The third album really saw people starting to take the Joke seriously. Revelations was aptly named. Produced with Conny Plank of Can fame in Cologne It hit Number 12 in the charts and saw them make their Top of the Pops debut with the single ‘Empire Song’. Typically contrary, Coleman decided that the Apocalypse was upon the Earth and departed for Iceland, soon followed by the rest of the group but when it was clear the end wasn’t yet nigh, Youth and Ferguson quit and formed the offshoot Brilliant with bassist Paul Raven.

1983’s Fire Dances was made without Youth but with Raven. There was also sterling production from John Porter and a continuing fascination with the occult, fire ceremonies and ancient mythology – all quite a contrast from the original perception of the band as purely provocative pyrotechnic punks, though the music is still pretty damn ferocious.

Night Time and Brighter Than A Thousand Suns were their most accessible and warmest sounding albums yet. Indeed one track, ‘Eighties’, boasts such a commercial riff that the band was certain later that Nirvana had ‘borrowed’ it for ‘Come as You Are’. In any case, the matter never really took off and Nirvana’s Dave Grohl would take time off from Foo Fighters to drum for the band on their eponymous Killing Joke album of 2003, so no harm done.

It was back to Germany for the Thousand Suns disc, which utilised four cracking producers – Julian Mendelssohn, Stewart Levine, Chris Kimsey and Chris Tsangarides. Like all their other albums this is available with considerable bonus material, including various studio mixes, outtakes and even cassette-only choices.

So without consigning them to a dusty past Killing Joke have left a legacy of excellence. There are also some great compilations to try. Laugh? I Nearly Bought One! is pretty well definitive for those who want to hear album cuts while Wilful Days (1995) is mostly a set of non-album singles, remixes and rare b-sides. Killing Joke – For Beginners (the title is ironic) is also heartily recommended.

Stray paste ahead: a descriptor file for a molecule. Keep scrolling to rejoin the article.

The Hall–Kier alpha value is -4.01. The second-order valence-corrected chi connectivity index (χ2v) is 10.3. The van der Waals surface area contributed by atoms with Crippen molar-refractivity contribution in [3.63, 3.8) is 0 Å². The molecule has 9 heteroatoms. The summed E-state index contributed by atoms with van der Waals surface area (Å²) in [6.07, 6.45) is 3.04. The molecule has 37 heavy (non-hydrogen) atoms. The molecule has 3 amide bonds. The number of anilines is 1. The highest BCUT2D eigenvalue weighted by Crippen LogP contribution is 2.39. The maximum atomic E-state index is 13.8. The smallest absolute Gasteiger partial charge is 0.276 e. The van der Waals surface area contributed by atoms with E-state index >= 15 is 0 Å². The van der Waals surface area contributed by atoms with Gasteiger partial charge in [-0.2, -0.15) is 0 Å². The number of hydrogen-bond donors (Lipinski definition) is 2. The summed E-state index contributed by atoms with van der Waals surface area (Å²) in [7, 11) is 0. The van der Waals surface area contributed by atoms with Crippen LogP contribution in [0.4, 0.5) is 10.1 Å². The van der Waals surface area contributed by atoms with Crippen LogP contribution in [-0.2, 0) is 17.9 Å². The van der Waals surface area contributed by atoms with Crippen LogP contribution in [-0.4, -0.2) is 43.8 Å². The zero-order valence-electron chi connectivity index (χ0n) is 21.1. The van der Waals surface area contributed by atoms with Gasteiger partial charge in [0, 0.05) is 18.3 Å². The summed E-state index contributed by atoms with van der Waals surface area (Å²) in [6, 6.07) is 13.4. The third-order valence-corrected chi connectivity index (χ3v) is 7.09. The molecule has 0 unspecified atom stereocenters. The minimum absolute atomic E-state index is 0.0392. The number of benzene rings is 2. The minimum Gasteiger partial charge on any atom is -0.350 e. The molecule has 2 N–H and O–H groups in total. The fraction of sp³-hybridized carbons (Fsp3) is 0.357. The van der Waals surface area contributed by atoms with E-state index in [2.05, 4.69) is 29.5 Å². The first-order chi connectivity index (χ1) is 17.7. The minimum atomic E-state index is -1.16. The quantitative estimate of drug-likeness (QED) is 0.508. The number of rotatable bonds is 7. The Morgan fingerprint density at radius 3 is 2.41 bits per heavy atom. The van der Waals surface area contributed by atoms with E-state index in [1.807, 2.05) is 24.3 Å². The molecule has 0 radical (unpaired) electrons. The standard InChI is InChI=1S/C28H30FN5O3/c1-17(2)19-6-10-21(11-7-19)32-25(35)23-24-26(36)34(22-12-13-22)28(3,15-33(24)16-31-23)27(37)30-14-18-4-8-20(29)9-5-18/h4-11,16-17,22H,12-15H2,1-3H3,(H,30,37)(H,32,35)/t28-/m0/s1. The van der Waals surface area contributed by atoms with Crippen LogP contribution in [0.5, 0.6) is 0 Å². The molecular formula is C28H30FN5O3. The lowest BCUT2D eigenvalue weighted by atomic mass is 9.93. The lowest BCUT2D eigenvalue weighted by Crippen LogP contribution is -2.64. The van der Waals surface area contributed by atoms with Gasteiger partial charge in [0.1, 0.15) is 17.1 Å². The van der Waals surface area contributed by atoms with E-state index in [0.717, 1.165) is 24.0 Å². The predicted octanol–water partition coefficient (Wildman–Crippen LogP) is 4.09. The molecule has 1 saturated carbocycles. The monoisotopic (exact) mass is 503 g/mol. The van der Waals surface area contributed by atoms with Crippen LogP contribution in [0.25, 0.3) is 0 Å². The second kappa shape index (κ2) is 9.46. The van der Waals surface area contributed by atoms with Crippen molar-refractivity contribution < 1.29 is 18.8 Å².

Fittingly, for a group who adored using the radio as the hand that bit them there are also two BBC In Concerts (23rd March 1985 and 22nd August 1986) from the mid-eighties when the band was its live peak and a respectful The Peel Sessions 79-81 so you can catch up with where they first came in. Incredibly prolific as they were the band were prone to internal strife on a large scale and Outside the Gate (1987) saw Walker and Coleman grab the mantle and insist on a synth-heavy recording that aggravated the rest no end and led to their departure from the original label.

However, Coleman and company (minus Raven who died in 2007) have reconvened many times since, played notable festivals such as the Isle of Wight in 2007 and delighted old-time fanatics with recent albums Absolute Dissent and MMX11.

If they never made life easy for themselves, or indeed their fans, at least Killing Joke are one of those acts who didn’t compromise and when they’ve been absent there’s always seemed to be a void. Older, more mature perhaps but probably no less anxious to suffer fools gladly it’s good to report that they still lurk in the background. If you’ve never heard them, you should.